Film and cinema are ubiquitous elements of modern life. Yet the technologically advanced movies that we enjoy today have taken years to evolve, going back even to hand-shadow plays performed centuries ago, and it is only through understanding the roots of modern cinema and man’s desire for moving pictures that we can appreciate the beauty of film today.
This course is designed to guide students through the evolution of film and cinema from its ancient origins in hand shadows all the way through to modern-day blockbusters. It also introduces students to the special phrases and terms used by those within the film industry and teaches methods for critically analysing a piece of cinema, with a view to enabling students to write their own film review by the end of the course.
Please note that courses require Flash Player to be installed in order to work correctly
During the course, students will…
By the end of the course, students will be able to…
This tutorial takes you through the first part of the history of film, looking at film’s development from moving images and hand shadows right through to the French New Wave movement of the 1960s. Along this historical journey, you will also encounter the origins of cinema with the invention of the movie camera and the arrival of the classic Golden Hollywood era.
This tutorial picks up where the previous tutorial left off. It begins in the post-classic Hollywood era with the rise of American independent film-making before moving on to discuss the impact of the blockbuster and the availability of videotapes and DVDs. The tutorial ends with a consideration of more recent technological advances in HD and 3D effects.
This tutorial explores two different, but related, forms of cinema. World Cinema explores how films differ from country to country, whereas Transnational Cinema investigates what factors enable these differences to cross national borders. However, the two concepts are often handed somewhat nebulous definitions, so this tutorial will attempt to provide you with a definitive understanding of what both World Cinema and Transnational Cinema entail.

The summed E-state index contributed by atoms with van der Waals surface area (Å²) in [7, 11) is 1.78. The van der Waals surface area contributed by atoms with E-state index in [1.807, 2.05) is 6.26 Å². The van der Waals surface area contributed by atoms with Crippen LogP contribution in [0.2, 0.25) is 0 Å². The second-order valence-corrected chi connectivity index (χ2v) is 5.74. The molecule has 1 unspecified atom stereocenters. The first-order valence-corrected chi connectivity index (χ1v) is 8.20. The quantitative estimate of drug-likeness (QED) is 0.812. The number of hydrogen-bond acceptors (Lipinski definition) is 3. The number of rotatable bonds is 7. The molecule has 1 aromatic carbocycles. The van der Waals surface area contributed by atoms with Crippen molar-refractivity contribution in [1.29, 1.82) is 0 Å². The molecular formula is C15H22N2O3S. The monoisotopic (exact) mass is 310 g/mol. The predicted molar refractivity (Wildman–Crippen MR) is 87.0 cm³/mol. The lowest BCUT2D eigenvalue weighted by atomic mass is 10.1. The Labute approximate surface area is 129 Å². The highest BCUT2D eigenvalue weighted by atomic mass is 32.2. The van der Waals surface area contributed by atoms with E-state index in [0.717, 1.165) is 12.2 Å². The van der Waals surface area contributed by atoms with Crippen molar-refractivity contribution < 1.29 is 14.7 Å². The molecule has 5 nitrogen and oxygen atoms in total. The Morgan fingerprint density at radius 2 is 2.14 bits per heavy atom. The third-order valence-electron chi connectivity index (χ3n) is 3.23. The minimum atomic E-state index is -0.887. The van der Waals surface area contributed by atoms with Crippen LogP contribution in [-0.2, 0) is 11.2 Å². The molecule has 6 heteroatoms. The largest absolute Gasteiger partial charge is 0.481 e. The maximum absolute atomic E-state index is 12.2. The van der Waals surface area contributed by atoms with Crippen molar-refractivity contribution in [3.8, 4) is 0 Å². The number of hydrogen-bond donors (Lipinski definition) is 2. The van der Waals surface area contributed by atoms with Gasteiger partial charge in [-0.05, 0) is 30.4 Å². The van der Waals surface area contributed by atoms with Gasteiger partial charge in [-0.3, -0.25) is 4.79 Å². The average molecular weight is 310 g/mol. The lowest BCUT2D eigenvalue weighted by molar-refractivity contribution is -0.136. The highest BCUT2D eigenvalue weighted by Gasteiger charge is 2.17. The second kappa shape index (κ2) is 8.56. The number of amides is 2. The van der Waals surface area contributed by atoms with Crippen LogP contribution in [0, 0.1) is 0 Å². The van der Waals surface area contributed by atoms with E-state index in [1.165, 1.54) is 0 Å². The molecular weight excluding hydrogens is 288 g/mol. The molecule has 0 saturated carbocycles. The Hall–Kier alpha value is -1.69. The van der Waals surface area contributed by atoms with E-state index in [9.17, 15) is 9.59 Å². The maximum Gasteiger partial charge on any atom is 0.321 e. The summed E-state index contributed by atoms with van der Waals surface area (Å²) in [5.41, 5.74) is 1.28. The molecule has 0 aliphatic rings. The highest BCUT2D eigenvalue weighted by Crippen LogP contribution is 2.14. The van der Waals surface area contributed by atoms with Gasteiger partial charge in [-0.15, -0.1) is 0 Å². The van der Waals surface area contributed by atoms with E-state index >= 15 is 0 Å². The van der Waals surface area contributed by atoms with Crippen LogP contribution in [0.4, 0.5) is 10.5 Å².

This tutorial looks more closely at film criticism and journalism. It considers two very different styles of film review in an attempt to give students an understanding of what constitutes good cinematic critique. It ends by offering useful practical advice as to how to get film reviews published.
|Technical Requirements||Courses work best on desktops/laptops with fast, broadband internet connection.They may also be used on tablets/iPads, though there may be some loss of functionality.Please note that Flash Player must be installed for courses to function.|
|Course Pre-requisites||Advanced/fluent level of EnglishEnthusiasm for Film and Media|
|Course Level||For students applying/thinking of applying to university to study Film or Media|
|Prior Knowledge||No prior knowledge is required to take this course, just enthusiasm for the subject!|
|Workload||4-6 hours (further independent study is encouraged)|